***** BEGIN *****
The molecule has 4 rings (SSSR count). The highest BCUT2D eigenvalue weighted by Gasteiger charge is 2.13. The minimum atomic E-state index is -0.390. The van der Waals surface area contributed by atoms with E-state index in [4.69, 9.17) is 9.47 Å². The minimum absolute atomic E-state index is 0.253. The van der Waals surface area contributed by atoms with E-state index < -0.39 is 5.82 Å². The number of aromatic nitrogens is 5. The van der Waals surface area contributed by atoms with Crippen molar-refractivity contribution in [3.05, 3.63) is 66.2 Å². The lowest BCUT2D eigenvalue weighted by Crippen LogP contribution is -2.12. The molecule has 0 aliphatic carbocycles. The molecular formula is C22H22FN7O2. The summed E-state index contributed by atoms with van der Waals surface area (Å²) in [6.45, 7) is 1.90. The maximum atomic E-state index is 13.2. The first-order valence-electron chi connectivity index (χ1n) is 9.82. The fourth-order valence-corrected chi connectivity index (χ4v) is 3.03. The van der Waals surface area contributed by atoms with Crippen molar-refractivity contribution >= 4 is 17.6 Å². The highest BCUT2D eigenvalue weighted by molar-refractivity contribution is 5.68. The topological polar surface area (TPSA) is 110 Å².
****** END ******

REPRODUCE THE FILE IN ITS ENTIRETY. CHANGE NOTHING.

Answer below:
The molecule has 4 rings (SSSR count). The highest BCUT2D eigenvalue weighted by Gasteiger charge is 2.13. The minimum atomic E-state index is -0.390. The van der Waals surface area contributed by atoms with E-state index in [4.69, 9.17) is 9.47 Å². The minimum absolute atomic E-state index is 0.253. The van der Waals surface area contributed by atoms with E-state index < -0.39 is 5.82 Å². The number of aromatic nitrogens is 5. The van der Waals surface area contributed by atoms with Crippen molar-refractivity contribution in [3.05, 3.63) is 66.2 Å². The lowest BCUT2D eigenvalue weighted by Crippen LogP contribution is -2.12. The molecule has 0 aliphatic carbocycles. The molecular formula is C22H22FN7O2. The summed E-state index contributed by atoms with van der Waals surface area (Å²) in [6.45, 7) is 1.90. The maximum atomic E-state index is 13.2. The first-order valence-electron chi connectivity index (χ1n) is 9.82. The fourth-order valence-corrected chi connectivity index (χ4v) is 3.03. The van der Waals surface area contributed by atoms with Crippen molar-refractivity contribution >= 4 is 17.6 Å². The highest BCUT2D eigenvalue weighted by molar-refractivity contribution is 5.68. The topological polar surface area (TPSA) is 110 Å².